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Diabetologia. 2002 Jan;45(1):85-96.

Reduced beta-cell mass and expression of oxidative stress-related DNA damage in the islet of Japanese Type II diabetic patients.

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  • 1Department of Pathology, Hirosaki University School of Medicine, 5 Zaifu-cho, Hirosaki, 036-8562 Japan.

Abstract

AIMS/HYPOTHESIS:

We examined the pancreatic islet lesions in Japanese patients with Type II diabetes mellitus to determine if the damage was related to oxidative stress.

METHODS:

Morphometric analyses were performed on immunostained sections of the tail portion of the pancreas from 14 diabetic and 15 non-diabetic patients. Amyloid deposition and oxidative stress-induced tissue damage were evaluated by Congo-red staining and immunostaining. Resistance to oxidative stress was assessed from immunostaining results for Cu, Zn-superoxide dismutase (SOD). Expression of (pro)insulin mRNA was assessed by in situ hybridisation.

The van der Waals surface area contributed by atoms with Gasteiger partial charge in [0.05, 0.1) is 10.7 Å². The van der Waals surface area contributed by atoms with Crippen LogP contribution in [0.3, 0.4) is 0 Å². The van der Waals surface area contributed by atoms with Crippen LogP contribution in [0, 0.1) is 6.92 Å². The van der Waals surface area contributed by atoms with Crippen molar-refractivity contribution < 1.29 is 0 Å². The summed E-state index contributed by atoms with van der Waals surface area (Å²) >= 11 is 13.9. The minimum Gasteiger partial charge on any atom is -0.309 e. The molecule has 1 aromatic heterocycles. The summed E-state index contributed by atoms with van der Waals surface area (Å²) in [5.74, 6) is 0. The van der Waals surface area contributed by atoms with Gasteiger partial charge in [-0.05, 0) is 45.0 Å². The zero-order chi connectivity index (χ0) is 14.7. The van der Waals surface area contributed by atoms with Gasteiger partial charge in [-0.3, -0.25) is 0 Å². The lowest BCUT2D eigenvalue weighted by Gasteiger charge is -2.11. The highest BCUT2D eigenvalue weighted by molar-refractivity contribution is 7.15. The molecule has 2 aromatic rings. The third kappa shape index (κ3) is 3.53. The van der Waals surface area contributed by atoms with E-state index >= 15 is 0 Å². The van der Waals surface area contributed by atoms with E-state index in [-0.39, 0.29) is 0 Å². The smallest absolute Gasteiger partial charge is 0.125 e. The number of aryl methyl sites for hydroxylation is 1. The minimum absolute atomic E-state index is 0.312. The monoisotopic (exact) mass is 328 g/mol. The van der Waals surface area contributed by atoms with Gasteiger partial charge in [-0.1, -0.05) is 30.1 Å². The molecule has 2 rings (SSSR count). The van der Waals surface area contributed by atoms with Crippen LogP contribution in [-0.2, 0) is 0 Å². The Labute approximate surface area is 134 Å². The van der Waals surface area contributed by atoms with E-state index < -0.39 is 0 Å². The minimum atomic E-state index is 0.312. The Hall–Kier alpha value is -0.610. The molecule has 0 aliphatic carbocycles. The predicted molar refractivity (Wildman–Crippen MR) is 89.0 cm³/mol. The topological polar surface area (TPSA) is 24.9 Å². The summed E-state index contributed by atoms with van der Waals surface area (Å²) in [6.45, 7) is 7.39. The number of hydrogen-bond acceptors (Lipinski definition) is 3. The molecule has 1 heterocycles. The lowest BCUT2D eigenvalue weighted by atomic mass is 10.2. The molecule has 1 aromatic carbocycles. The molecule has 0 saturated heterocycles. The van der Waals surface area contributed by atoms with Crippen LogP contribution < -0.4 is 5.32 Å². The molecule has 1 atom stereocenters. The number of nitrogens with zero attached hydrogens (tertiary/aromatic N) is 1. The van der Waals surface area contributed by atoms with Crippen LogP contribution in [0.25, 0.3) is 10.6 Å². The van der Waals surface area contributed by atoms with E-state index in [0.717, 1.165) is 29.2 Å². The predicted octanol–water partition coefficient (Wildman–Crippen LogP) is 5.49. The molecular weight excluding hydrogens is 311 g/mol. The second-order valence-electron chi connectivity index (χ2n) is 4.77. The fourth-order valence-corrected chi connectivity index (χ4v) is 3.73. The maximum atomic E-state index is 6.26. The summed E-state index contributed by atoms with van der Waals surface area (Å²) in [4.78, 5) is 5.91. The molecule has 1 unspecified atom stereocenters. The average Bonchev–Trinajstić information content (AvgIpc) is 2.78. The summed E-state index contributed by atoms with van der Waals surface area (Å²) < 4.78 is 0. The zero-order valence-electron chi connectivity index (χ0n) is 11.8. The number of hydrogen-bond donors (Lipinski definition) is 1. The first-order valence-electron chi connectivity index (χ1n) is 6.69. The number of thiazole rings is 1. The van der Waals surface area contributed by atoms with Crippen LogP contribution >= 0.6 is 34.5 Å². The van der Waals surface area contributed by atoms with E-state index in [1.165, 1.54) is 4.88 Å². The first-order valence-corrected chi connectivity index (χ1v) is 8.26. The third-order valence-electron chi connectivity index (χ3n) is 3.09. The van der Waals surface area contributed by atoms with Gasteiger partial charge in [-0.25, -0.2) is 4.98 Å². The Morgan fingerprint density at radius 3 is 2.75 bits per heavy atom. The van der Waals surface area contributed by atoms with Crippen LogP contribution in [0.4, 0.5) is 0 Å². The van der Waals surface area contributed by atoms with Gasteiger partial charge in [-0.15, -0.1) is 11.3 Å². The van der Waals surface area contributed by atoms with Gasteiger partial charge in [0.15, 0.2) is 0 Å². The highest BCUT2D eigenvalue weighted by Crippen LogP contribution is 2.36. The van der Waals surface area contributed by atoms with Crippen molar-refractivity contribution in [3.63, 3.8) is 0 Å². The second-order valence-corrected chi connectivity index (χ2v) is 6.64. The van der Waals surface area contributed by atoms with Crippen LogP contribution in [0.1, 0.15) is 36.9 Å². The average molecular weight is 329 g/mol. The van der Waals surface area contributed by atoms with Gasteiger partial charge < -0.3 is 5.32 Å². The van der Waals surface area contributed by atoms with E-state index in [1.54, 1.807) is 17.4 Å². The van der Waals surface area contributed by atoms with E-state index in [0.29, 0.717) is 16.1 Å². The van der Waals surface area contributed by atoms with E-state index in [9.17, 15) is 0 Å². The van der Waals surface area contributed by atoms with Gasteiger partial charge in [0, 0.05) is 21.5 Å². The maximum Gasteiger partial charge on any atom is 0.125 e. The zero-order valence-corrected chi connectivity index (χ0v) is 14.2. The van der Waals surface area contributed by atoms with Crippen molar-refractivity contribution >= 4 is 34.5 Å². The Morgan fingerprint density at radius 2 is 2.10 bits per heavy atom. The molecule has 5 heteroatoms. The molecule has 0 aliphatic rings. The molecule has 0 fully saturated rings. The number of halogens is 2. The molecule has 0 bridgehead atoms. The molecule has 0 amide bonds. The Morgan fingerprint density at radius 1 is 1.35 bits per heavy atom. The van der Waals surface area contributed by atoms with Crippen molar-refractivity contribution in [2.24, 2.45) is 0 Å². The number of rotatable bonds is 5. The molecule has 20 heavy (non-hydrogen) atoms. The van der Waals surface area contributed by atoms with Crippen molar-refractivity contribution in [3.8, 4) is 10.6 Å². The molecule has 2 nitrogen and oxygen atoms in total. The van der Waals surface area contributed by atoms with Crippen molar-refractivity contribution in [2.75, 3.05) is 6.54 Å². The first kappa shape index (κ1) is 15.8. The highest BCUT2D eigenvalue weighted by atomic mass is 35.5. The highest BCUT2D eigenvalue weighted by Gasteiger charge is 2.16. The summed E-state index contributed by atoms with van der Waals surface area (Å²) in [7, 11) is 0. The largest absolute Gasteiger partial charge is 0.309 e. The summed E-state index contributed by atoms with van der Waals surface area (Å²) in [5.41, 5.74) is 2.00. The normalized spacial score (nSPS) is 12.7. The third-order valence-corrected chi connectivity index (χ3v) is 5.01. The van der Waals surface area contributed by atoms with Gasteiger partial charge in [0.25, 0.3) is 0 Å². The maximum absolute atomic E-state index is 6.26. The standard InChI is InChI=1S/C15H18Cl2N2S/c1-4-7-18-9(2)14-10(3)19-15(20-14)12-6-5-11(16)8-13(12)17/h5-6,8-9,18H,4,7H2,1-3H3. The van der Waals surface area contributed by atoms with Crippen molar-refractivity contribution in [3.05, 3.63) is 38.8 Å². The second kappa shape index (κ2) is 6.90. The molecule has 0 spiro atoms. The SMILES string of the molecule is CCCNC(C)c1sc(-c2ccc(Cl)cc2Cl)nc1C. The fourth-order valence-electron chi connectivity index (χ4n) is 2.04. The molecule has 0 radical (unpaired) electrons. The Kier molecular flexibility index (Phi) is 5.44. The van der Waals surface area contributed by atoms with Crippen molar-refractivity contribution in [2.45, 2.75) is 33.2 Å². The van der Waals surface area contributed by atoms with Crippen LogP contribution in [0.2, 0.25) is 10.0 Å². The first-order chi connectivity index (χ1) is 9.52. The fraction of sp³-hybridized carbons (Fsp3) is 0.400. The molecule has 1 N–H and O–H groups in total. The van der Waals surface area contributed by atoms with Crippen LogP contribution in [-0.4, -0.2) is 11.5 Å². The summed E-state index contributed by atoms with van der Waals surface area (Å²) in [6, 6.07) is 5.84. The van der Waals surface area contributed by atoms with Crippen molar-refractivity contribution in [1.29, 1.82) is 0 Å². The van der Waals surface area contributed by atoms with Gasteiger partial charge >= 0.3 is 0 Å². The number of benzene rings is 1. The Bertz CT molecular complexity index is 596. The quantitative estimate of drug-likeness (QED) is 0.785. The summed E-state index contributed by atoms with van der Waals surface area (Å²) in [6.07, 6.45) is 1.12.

RESULTS:

The pancreas from diabetic patients had amyloid deposition in about 15 % of the islets, intensified reactions of 8-OHdG and HNE, as well as reduced expression of SOD. Islet volume density of beta cells and total beta-cell mass in the pancreas from diabetic patients were reduced by 22 % (p < 0.001) and 30 % (p < 0.05). Islet volume density and total mass of (pro)insulin mRNA-positive cells were similarly reduced in diabetic patients by 22 % (p < 0.001) and 39 % (p < 0.05), respectively. Islet volume density of A cells was increased by 20 % (p < 0.001) but total mass did not change. There were no changes in volume densities of islet, D and PP cells. Reduced beta-cell volume density correlated with increased positive staining of 8-OHdG.

CONCLUSION/INTERPRETATION:

Japanese Type II diabetic patients show a reduction of beta-cell mass and evidence of increased oxidative stress-related tissue damage that is correlated with the extent of the beta-cell lesions.

PMID:
11845227
[PubMed - indexed for MEDLINE]
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